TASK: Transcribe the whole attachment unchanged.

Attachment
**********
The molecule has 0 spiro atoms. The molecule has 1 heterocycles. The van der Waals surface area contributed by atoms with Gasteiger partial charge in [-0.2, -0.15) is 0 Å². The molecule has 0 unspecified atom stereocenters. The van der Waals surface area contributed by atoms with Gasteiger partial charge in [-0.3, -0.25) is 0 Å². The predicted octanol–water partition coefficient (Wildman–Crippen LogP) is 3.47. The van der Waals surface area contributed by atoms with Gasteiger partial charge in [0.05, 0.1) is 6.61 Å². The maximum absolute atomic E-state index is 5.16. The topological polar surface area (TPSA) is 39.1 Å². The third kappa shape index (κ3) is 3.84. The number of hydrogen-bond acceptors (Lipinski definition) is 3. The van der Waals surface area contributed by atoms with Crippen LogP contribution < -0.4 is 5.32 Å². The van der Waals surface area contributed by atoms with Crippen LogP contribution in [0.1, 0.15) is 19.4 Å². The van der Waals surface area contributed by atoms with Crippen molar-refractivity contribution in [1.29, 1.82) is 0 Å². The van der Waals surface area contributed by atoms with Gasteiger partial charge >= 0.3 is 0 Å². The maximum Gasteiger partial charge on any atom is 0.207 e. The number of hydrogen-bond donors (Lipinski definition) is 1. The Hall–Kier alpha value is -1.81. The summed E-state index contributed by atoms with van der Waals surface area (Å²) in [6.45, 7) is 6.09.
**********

The molecule has 0 spiro atoms. The molecule has 1 heterocycles. The van der Waals surface area contributed by atoms with Gasteiger partial charge in [-0.2, -0.15) is 0 Å². The molecule has 0 unspecified atom stereocenters. The van der Waals surface area contributed by atoms with Gasteiger partial charge in [-0.3, -0.25) is 0 Å². The predicted octanol–water partition coefficient (Wildman–Crippen LogP) is 3.47. The van der Waals surface area contributed by atoms with Gasteiger partial charge in [0.05, 0.1) is 6.61 Å². The maximum absolute atomic E-state index is 5.16. The topological polar surface area (TPSA) is 39.1 Å². The third kappa shape index (κ3) is 3.84. The number of hydrogen-bond acceptors (Lipinski definition) is 3. The van der Waals surface area contributed by atoms with Crippen LogP contribution < -0.4 is 5.32 Å². The van der Waals surface area contributed by atoms with Crippen LogP contribution in [0.1, 0.15) is 19.4 Å². The van der Waals surface area contributed by atoms with Crippen molar-refractivity contribution in [1.29, 1.82) is 0 Å². The van der Waals surface area contributed by atoms with Gasteiger partial charge >= 0.3 is 0 Å². The maximum Gasteiger partial charge on any atom is 0.207 e. The number of hydrogen-bond donors (Lipinski definition) is 1. The Hall–Kier alpha value is -1.81. The summed E-state index contributed by atoms with van der Waals surface area (Å²) in [6.45, 7) is 6.09.